I find it interesting that this portion does not record the spies saying that the enemy had said they were small. Instead, it says, “We seemed to ourselves.” This is what happens too often for many of us. The lie that was once told to us by another, becomes a lie that we tell ourselves. We own it. We accept it. We no longer need others to tell us we are “small.” We tell ourselves everyday as we look into mirrors, face challenges, and walk into opportunities. “I can’t,” “I’m not,” and “I’ll never,” become a normal part of our everyday vocabulary and, as they do, the lies of the enemy “creep” their way into our identity and take up residence.
In 1 Samuel 17 we find the people of Israel up against yet another foe – a literal “giant” among men. This is years after their failed attempt to enter the promise land in Numbers 13. Since then, they had battled multiple armies and found victory, taken possession of the land God had promised them, conquered cities, crowned a king and established themselves as a people to be feared. You would think that after all of this, their view of themselves would have changed. Yet here we find them “dismayed and greatly afraid.”
A number of years ago, I was at the altar of our church praying with a group of women. Once they left, another lady came towards me from the back of the room and asked me for prayer. As a young child, she had been told she was unwanted. Her parents never really wanted a child. Especially not a girl. All her life, their words had haunted her. They followed her into every relationship, making her feel unworthy of the love offered. Her marriage had ended because of it. Her children – feeling their many attempts to love her were rejected – had finally pushed her away. She was now in late 70s and very much alone. She feared no one would miss her when she died. Her story tore at my heart. It reminded of how powerful words can be and how long they can stay with us. Just like the people of Israel, this woman’s life was continuing to be shaped by words that had been spoken over her years and years before. And maybe, yours it too.
· Take a moment to reach back into your childhood and ask, “Are there words that were spoken over me a child that are still affecting me today?"
Friends, our enemy, Satan, is no different than Israel’s enemy of old, the Pharoah of Egypt. He fights what He fears. He knows that if we ever understand who we are and begin to walk in it – we will be a force that he cannot stop. So, he “creeps” in and he speaks over us lies that feel too right to be wrong. And we, like Israel, let him – spending years of our lives feeling “less than” when we are so much more. Israel’s story reminds us yet again that what voice we choose to listen to matters. Who we are allow to define who we are matters. What we accept as truth matters.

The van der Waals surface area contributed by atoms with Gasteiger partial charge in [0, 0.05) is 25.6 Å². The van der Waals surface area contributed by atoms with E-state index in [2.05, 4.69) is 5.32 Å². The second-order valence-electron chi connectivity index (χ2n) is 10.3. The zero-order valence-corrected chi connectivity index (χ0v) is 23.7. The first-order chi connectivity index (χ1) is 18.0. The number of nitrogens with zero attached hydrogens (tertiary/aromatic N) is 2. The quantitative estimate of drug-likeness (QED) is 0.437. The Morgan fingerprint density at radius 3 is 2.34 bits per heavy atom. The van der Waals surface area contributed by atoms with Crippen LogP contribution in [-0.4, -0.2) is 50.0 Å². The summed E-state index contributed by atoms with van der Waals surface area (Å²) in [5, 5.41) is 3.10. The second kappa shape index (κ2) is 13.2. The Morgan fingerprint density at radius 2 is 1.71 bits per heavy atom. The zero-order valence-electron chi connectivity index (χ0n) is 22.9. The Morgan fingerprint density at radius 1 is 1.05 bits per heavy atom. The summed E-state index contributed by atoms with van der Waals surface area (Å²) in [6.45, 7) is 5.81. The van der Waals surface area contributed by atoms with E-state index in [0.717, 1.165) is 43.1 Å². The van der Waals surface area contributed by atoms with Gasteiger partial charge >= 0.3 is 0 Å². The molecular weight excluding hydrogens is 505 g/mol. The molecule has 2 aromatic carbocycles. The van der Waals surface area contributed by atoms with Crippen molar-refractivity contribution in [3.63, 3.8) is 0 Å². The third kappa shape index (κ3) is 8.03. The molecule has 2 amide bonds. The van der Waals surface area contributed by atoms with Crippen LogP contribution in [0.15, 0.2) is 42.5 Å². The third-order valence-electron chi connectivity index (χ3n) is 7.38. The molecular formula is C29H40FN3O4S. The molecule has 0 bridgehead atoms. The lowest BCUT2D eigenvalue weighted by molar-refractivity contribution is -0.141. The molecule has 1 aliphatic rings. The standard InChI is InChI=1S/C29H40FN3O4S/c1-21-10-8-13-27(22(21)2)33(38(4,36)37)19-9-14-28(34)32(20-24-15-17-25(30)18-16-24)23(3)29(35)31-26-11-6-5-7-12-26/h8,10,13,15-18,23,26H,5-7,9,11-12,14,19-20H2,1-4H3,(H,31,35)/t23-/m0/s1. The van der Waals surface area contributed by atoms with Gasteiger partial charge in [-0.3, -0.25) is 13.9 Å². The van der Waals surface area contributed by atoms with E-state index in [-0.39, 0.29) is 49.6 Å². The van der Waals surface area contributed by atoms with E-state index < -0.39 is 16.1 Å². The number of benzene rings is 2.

We can’t be gullible.
We can’t be easily swayed.
We must know the truth.
In John 8:31, Jesus encourages His disciples to abide (remain in, stay steadfast in) His Word and then He promises that if they will do this, they will know the truth and that truth will set them free (vs 32). The word “truth” in this portion of Scripture is defined in the original text as synonymous with the word “reality.”
The reality of who you are and the reality of who I am can only be found in God’s Word.
In His Word and His Word alone will we find the truth of our identity. What will be read within the pages of His Word will be the only real and accurate picture of you and I.
His voice – the voice of our Creator- is to be the only voice that defines us.
His voice is to be the voice that shapes our identity.
His voice is to be the voice that tells us who we are.
Friend, who has been telling YOU? What voice have you been listening to? I encourage you today as you close the book on this lesson to go to God's Word. Allow His Word to define who you are and wherever you have accepted a lie - allow God's truth to reshape your view of yourself. You are loved, valuable, beautiful, smart, capable, chosen, called, fully known, invited, wanted, sought-after...and made with purpose. It's time for you - and for me - to know the truth and walk in our freedom.